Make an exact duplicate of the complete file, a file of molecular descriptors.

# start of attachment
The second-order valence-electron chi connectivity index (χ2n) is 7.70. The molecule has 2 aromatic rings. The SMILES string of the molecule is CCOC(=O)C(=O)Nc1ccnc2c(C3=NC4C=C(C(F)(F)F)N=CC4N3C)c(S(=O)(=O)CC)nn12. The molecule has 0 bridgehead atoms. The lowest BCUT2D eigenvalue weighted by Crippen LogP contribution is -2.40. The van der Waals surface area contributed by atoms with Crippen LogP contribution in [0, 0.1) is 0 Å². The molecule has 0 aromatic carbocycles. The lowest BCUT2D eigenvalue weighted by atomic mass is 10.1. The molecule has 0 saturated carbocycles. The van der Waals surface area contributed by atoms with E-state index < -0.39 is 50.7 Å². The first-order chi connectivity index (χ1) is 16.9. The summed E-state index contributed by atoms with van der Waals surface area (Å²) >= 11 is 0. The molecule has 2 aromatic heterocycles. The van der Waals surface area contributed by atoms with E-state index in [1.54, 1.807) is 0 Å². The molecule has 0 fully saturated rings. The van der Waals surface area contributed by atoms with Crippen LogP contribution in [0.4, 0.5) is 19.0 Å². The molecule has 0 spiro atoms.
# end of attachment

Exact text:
The second-order valence-electron chi connectivity index (χ2n) is 7.70. The molecule has 2 aromatic rings. The SMILES string of the molecule is CCOC(=O)C(=O)Nc1ccnc2c(C3=NC4C=C(C(F)(F)F)N=CC4N3C)c(S(=O)(=O)CC)nn12. The molecule has 0 bridgehead atoms. The lowest BCUT2D eigenvalue weighted by Crippen LogP contribution is -2.40. The van der Waals surface area contributed by atoms with Crippen LogP contribution in [0, 0.1) is 0 Å². The molecule has 0 aromatic carbocycles. The lowest BCUT2D eigenvalue weighted by atomic mass is 10.1. The molecule has 0 saturated carbocycles. The van der Waals surface area contributed by atoms with E-state index < -0.39 is 50.7 Å². The first-order chi connectivity index (χ1) is 16.9. The summed E-state index contributed by atoms with van der Waals surface area (Å²) >= 11 is 0. The molecule has 2 aromatic heterocycles. The van der Waals surface area contributed by atoms with E-state index in [1.54, 1.807) is 0 Å². The molecule has 0 fully saturated rings. The van der Waals surface area contributed by atoms with Crippen LogP contribution in [0.4, 0.5) is 19.0 Å². The molecule has 0 spiro atoms.